I will admit that in the first animated version of FMA, Winry is more forced upon the brothers. However, in the re-booted version, Brotherhood, Winry is far more focused and she realizes early on that her calling is with automail and that is where she is most powerful, not to mention happy. And to the joy of feminists, automail repair and construction isn’t really a “typical” female role. So while Winry isn’t every feminist’s dream, she does hold a lot of power and voice, something not all females leads have.

Ok, on the more negative end, Winry does follow some stereotypical behavior at times. Specifically her violent tendencies that often end in Edward knocked unconscious via a steal wrench. So it’s understandable where some have claimed that Winry is a run-of-the-mill female lead. Some of her outfits can lead to confusion as well. When she’s working she will occasionally have her jumper top down, revealing not much more than a thin tube top and outside her job she commonly reverts to a black miniskirt. On the surface, this looks a bit demeaning. However, it’s worth asking why it’s such a bad thing for Winry to wear feminine clothing. While it may not be as conservative as many would like (including me), it’s not nearly as revealing as it sounds. In fact, fanservice from Winry is pretty rare in the series overall (both versions). So Winry is clearly more than eye candy.

Of course, those who believe Winry to be a stereotypical “female” enjoy citing the many instances in the series where she cries. My question being: Why is crying such a bad thing? Crying is neither feminine nor masculine. It’s human. Humans cry. And having emotions like any normal person would makes Winry that much more realistic. Also, in case you missed it, Ed cries in the show, too. As do Roy Mustang and Armstrong. Well, Armstrong isn’t a surprise really, but you get the idea. In no way is FMA pushing its female characters off as “typical women.” In fact, FMA has some of the more complex females seen in anime. Hawkeye and Lan Fan being other good examples.

In the end, the refreshing thing about Winry that I personally have come to appreciate is that she is very realistically female. She has a job that may be considered male-dominated, but that doesn’t stop her or even slow her down. In fact, she never even thinks about gender roles with her job. She just goes for it. But she never fears the joy of being a happy-go-lucky girl either. She wears skirts when she wants, bakes when she wants and then pulls another automail all nighter afterwards. For Winry, gender never fits into the equation. She knows what she loves and she really doesn’t care if society thinks it’s feminine or not. After all, if the world won’t judge you on your gender, they’ll find something else to nit-pick. True feminine strength is not in recreating some system, but living life to the fullest regardless of whatever system tries to stop you.

[C] – Control Review

Kimimaro is a young college student who works hard to earn his keep and could always use more money. It isn’t long before his wish is oddly granted and he is approached by a figure from the mysterious Financial District. This strange man, who seems to be able to bend basic physics, offers Kimimaro a deal. He will be provided with a new “account” and money, but in return he must participate in various battles with other account holders. His collateral if he loses? His entire future.

This show has a pretty large amount of violence that’s at least on par with the levels in Samurai 7. Which is strange because the fighting is mostly contained to just the “futures,” which are like avatars that can be ordered around by the account holders, fighting. Visually it can be a bit graphic though, with money flowing out of wounds in the Financial District like blood. Actual blood is shown as well.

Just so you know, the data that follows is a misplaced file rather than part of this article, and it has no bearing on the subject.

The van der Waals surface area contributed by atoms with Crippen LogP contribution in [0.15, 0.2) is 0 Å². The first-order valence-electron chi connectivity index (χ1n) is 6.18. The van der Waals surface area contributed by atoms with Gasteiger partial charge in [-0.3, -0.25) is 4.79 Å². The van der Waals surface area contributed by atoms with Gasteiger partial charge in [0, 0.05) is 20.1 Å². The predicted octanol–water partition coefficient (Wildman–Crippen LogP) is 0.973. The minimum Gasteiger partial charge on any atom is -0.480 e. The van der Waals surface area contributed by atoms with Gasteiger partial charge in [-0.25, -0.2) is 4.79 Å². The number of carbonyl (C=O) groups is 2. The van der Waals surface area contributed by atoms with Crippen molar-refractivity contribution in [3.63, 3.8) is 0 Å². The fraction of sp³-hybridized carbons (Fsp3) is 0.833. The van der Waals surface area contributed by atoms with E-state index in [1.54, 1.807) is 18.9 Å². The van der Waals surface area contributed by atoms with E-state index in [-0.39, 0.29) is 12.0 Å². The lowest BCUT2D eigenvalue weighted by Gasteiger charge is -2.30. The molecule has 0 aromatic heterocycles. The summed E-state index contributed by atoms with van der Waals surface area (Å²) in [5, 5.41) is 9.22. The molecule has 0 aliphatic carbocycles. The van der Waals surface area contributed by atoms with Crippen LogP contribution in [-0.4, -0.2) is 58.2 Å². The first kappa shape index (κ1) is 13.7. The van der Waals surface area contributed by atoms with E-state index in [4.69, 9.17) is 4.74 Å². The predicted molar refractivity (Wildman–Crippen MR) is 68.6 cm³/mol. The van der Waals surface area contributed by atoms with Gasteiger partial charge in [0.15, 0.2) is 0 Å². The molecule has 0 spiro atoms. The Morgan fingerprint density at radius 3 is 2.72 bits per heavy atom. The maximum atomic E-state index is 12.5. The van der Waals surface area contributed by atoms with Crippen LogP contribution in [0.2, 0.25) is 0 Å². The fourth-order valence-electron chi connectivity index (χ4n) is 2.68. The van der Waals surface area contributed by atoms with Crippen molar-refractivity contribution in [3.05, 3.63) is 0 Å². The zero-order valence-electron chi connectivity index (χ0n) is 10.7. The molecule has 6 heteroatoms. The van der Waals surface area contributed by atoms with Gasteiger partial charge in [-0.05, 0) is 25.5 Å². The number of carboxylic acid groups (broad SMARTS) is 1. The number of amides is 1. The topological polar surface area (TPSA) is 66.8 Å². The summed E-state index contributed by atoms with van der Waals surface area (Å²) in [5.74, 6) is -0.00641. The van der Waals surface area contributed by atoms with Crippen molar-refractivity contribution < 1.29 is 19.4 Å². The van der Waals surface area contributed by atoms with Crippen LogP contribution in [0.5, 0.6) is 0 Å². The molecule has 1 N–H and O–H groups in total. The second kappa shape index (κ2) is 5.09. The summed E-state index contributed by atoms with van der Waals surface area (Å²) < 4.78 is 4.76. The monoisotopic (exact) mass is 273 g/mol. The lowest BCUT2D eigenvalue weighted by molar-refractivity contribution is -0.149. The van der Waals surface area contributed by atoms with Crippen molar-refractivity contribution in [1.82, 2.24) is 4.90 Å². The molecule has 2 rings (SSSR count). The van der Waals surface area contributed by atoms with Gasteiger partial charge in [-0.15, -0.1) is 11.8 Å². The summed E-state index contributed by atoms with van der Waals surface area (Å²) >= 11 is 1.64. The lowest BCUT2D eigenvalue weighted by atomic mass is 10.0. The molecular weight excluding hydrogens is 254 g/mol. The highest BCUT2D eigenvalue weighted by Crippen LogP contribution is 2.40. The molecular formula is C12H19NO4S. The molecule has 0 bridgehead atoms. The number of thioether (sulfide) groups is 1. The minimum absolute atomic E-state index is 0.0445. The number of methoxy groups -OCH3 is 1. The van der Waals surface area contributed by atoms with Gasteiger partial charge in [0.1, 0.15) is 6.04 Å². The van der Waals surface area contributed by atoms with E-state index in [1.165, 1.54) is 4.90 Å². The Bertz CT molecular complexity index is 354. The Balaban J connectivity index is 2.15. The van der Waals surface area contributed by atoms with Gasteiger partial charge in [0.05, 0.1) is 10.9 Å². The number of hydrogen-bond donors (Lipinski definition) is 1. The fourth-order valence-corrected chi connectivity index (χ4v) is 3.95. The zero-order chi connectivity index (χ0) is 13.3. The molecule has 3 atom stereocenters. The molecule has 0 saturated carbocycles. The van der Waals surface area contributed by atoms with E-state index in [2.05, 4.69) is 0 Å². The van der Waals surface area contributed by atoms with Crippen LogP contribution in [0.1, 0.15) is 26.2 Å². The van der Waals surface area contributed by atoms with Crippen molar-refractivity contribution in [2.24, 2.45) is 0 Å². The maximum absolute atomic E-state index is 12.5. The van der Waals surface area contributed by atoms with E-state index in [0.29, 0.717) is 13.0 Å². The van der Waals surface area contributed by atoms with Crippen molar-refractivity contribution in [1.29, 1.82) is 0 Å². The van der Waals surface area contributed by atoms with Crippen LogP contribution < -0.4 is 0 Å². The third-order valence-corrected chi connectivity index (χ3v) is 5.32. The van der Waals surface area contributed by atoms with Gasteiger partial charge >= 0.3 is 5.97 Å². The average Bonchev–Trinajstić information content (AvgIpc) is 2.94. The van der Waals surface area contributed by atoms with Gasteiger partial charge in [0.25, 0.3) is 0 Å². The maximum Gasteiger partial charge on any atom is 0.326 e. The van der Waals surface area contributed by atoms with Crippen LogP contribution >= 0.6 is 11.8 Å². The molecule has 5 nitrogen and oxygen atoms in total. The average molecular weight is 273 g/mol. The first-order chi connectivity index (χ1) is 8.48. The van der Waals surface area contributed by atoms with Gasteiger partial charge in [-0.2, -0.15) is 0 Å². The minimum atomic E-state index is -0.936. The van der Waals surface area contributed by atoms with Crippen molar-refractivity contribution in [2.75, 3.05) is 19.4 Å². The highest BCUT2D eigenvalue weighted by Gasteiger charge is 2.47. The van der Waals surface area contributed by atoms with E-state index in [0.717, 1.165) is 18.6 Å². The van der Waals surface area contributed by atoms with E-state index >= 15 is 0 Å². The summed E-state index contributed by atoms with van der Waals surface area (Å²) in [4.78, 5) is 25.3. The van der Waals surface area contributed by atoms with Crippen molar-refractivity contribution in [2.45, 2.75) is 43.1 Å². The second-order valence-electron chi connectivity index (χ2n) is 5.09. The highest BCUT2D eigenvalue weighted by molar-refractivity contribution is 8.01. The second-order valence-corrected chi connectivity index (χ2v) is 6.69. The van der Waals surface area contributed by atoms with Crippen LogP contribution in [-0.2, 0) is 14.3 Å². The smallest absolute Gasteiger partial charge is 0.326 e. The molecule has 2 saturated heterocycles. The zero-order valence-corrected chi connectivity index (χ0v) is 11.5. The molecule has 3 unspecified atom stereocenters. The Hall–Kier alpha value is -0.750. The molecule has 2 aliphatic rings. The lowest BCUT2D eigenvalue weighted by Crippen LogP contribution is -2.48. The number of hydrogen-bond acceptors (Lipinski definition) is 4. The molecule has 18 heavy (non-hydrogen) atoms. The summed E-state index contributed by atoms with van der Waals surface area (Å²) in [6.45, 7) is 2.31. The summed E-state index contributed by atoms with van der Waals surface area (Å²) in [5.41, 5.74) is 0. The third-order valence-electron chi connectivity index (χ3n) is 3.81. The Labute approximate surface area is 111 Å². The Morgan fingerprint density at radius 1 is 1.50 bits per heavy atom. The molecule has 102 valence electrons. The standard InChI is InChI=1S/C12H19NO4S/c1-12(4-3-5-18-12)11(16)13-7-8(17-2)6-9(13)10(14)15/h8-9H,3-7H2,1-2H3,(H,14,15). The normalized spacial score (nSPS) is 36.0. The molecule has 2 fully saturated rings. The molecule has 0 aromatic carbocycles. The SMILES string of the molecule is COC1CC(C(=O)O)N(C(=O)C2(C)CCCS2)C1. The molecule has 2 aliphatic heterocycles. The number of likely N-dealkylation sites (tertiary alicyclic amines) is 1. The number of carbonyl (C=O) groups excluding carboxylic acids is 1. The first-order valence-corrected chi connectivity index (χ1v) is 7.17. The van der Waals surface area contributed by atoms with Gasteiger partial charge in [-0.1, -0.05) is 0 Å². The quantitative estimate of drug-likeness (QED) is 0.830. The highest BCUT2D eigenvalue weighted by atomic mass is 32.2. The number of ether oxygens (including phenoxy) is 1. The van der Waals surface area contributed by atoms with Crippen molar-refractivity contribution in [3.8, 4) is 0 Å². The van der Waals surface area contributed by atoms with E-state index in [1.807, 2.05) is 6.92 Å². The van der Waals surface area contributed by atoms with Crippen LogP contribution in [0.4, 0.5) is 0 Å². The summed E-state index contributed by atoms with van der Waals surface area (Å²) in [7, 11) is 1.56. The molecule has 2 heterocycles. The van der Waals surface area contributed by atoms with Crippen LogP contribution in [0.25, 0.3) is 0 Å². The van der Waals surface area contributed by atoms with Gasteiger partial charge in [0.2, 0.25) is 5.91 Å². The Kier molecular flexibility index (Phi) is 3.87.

Common language problems, a few da-ms and b-words flung about. Thankfully, it’s nothing frequent or overwhelming.

Not much here aside from one scene where a female investigator takes a shower and puts on her clothing again. No details are shown, but we do get to see her messaging with the back of her bra strap for no good reason. This same character also likes wearing her shirt unbuttoned enough for the top of her bra to show. Bikinis are worse, but it’s still a tad annoying.

The “futures” or “assets” of a person in this show often take strange forms. Many are human like, aside from having horns. This could be interpreted any number of ways, but that isn’t really talked about in the show. Largely this show focuses on the economics of its world and thus all symbolism, which is very likely to exist, is left unexplained.

Personal Impression:
This is definitely one weird mamma-jamma of a show. It’s short, but pretty packed full. The animation and music is all pretty good. In fact, the animation is really high quality. It’s also interesting to note, however, that the animators decided to integrate some CG into the mix. It’s well done and not too noticeable and actually works well for the world it’s in and the high line count animation masks it well. Unfortunately this blend makes the creepiness of some of the characters and the violence that much more vivid.
On the topic of the story, it’s straight forward enough on the surface, but the mechanics are pretty complex. In order to truly appreciate the show, one needs a pretty good understanding of economy and money exchange and how all of that works in the world. I only have the very basic idea down, so I got lost on many of the finer points of the show. Still, while that angle isn’t for everyone, it certainly made things more interesting than a run-of-the-mill show. It’s too bad the characters themselves were so flat, with any dimensions being seen only at the end and never fully addressed.
Overall this show left a pretty bland taste in my mouth. It’s not bad, but it’s not great. If you’re a proud nerd of economy or just want to taste-test a show that focuses on pressing world issues, this is a good place to look. It’s short too (only eleven episodes,) so it’s not something that will eat up too much of your life. Just don’t expect too much from the characters.

Personal Rating: Young adult

Episodes: 11
Languages: Sub only
Official rating: TV14
Genre(s): Action, cyberpunk, fantasy, economy
Legal streaming: YouTube or FUNimation
Screen shots: